Want to add a visual kick to your radio broadcast? Meet VOX,
voice-automation control for your live production. This 1RU hardware
controller is designed to operate with any Broadcast Pix Flint, Granite, or Mica video production system. The intelligence of VOX software
control eliminates the need for a technical director during live video
productions, as it detects which microphone is active, switches to that
camera, and triggers Fluent Macros assigned to that microphone. Housed
in a 1 RU chassis with eight microphone inputs, VOX includes camera
control software for Panasonic and Sony robotic camera systems, and
connects to any Broadcast Pix system via an RS-232 serial cable.
Multiple VOX boxes can be cascaded to support up to 104 microphones.
Find out why VOX is the perfect solution for your Radio Station today!
Broadcast Pix User Reports
Visual Radio at Q-Music
By Rudi Wynants
Rudi Wynants is an engineer with Q-music, an international radio network with stations in Belgium and Holland.
We used “Q-music Beach House” as a pilot of our Visual Radio project. The Q-music Beach House is a huge house built right on Ostend beach every July and August. That is when we bring radio to our listeners in a very interesting format. We host “Sunset Concerts” and many other events and live performances.
This beach house has a complete radio studio infrastructure, with a complete IT-supported production desk and a room to mix concerts and performances on one of the three stages. There is also a video room for what we call “Visual Radio.” The radio fans can watch the show as it is produced. A fully-automated live stream was streamed on the Internet. The four cams in the studio are connected to Broadcast Pix VOX, and installed by Burst Video.
The stability of the Broadcast Pix system was just amazing – it never went down. I was surprised – even a little skeptical – about computer-based switching in the beginning. We finally configured three Broadcast Pix Mica systems for all three of our national radio stations.
Visual Radio is very big in the industry right now, and while some radio stations have been doing Visual Radio for some time, we wanted to add something extra as we always do.
We looked at how everyone else was doing Visual Radio, but we didn’t see any systems that gave us that extra “something.” It had to be very stable and powerful at the same time. It is easy to put a camera in a studio, but it is not so easy to make it interesting to watch. Broadcast Pix VOX makes it more dynamic by not giving the audience the feeling that everything is automated by a computer.
What we have in our studio is four microphones going from the DJs (our DJs do the mixing themselves) and then connected to VOX, which tell the Broadcast Pix system a certain microphone is used or not. That information is used to trigger a Fluent macro.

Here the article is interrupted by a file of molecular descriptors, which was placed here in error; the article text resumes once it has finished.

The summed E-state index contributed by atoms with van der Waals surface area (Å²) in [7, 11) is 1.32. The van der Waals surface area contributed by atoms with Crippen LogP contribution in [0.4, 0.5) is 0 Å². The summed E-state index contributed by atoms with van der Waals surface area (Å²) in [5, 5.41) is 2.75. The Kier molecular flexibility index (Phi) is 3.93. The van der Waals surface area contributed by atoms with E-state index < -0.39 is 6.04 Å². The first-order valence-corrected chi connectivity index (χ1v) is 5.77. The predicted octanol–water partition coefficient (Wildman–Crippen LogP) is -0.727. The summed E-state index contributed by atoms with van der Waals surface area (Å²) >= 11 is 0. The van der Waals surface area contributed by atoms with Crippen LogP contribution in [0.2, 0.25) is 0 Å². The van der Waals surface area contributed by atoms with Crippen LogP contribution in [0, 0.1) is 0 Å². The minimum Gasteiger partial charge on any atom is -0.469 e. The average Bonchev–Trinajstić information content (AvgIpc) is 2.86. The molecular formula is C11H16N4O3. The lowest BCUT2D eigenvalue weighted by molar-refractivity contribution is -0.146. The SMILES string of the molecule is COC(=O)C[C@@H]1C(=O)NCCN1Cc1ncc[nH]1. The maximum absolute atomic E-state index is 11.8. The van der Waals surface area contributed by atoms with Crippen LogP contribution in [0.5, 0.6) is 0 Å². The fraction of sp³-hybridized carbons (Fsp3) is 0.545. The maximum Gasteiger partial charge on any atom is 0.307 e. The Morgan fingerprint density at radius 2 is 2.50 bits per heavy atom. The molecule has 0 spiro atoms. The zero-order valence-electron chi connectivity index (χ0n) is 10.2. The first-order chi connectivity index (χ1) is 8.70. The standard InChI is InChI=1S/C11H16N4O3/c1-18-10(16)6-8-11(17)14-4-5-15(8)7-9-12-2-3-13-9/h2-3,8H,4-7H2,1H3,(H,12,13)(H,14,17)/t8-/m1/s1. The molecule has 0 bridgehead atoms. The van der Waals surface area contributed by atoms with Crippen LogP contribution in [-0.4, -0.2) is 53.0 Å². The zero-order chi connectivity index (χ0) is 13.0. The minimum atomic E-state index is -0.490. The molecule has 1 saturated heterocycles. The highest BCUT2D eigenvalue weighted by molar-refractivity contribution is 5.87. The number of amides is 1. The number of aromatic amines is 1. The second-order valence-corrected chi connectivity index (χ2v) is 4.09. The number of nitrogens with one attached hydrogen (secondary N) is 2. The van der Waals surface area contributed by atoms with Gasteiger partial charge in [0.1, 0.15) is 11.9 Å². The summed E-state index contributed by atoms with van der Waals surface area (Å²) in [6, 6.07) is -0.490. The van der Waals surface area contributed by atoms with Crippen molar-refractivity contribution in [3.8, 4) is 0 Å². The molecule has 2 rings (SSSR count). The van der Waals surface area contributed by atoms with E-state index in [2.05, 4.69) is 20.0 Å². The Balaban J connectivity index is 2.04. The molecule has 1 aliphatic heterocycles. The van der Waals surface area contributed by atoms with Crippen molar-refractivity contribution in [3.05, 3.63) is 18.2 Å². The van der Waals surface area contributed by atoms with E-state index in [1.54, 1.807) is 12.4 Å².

The macro has the pan/tilt/zoom camera information as well as switcher commands. We needed to “pimp up” the pacing, so we asked Burst Video to customize its response. We wanted to have different groups of macros for every situation we could think of. VOX can then randomly trigger one macro in the group. This way, we could make the cameras, graphics and the switcher do everything standalone and make each microphone response lead to a different interaction. But also, when nothing is happening with any microphone we created a random group of general macros. So, if nothing happens, the system still provides dynamic, interesting video.
The system doesn’t need an operator to run the switcher. For normal operations, the system runs completely standalone. You only need to program the macros.
To get the system to behave exactly as we wanted, we spent quite some time programming and customizing the macros. But after some tweaking and experimenting we were happy. The different ways of using the powerful Fluent Macros, combined with power of VOX can give you a lot of freedom! You can use this in so many different ways. For the Beach House, some of the general macros included cutting to the outside cameras. From the moment somebody starts talking, VOX cuts to that source. When nobody talks, you get angles from all the cameras on site, offering a great impression of the excitement and activity at Beach House.
The hardware was just plug-and-play; setup was really easy. The set-up took some time before the cameras and macros responded exactly as we wanted, but when it was done it was done – and it was fun to do.
With Rapid CG, we were able to efficiently handle the AP News Wire feed and automatically update results. As a public broadcaster, we’ve never been able to do that before, because systems in the past were too expensive.”
- John Doran WHYY chief engineer
WHYY-TV, the PBS member station serving Philadelphia